Amber Asylum - Sin Eater
Prelude (3:59), Perfect Calm (7:30), Beast Star (5:59), TOT (8:07), Harvester (9:06), Paean (3:18), Executioner (12:48), Sin Eater (11:54)
The album starts with nearly 12 minutes of classical composition (Prelude and Perfect Calm), punctuated with some drumming and enigmatic vocals. It's pleasantly dark, setting a relaxing and yet uneasy soundscape. This general theme continues through Beast Star and culminates in the dramatic orchestral bridge on TOT . It's a long way to get there, but as I alluded to, this isn't the brand of progressive rock that goes through many dynamic shifts. The subtle changes in key and interchange of scant instrumentation invites the listener to dive deeper.
Harvester starts with droning electronics, chant, and choral. It succeeds in combining elements rarely found together in such an arrangement. Because of their delivery, it's difficult to make out the lyrics and none were included [pet peeve for this reviewer]. Once in motion, the track moves along nicely and even has some heavier stop action play between the drums and strings. There's less predictability here and the song benefits. As an instrumental, Peaen could use some lead instrumentation. It's an enjoyable use of space and layering, but not particularly interesting.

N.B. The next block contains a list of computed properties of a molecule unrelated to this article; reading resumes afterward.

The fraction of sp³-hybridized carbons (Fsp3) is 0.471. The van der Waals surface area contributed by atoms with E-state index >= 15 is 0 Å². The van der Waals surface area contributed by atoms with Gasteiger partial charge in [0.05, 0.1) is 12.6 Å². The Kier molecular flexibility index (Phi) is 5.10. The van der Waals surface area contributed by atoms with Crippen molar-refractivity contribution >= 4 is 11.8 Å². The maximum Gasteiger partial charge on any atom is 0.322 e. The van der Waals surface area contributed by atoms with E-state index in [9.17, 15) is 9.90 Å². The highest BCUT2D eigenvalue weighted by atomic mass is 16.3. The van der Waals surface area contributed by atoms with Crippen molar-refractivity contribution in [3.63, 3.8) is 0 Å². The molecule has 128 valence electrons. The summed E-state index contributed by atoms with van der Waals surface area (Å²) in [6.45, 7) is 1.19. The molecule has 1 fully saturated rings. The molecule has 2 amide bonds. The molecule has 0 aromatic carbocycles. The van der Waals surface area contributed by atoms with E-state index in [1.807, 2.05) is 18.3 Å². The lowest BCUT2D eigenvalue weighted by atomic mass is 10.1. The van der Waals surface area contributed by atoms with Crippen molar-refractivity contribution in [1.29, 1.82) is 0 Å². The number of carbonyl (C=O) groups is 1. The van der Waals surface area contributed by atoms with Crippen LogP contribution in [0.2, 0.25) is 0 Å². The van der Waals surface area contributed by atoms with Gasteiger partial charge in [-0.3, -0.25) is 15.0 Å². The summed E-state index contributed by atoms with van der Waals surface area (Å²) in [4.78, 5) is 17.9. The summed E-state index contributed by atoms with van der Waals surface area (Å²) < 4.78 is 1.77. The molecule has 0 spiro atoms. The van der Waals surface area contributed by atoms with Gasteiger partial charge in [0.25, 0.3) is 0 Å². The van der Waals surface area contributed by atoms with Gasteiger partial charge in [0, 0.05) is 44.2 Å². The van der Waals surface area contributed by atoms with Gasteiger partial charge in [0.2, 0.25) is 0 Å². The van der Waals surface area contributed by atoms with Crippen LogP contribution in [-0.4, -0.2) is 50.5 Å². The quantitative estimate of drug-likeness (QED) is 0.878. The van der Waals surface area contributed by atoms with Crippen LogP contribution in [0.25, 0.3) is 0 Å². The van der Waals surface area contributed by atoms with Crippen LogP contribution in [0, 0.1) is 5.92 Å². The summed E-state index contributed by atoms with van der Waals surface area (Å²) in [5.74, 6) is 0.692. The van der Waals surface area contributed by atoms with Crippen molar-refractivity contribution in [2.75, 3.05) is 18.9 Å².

Don't be fooled by the distorted commotion, Executioner starts menacingly. It's probably the most ambitious and aggressive soundscape on the album. Sadly, it takes nine minutes for any significant change to occur. While I like the direction it takes at the nine-minute mark, the resulting payoff is four more minutes of edgier mood music.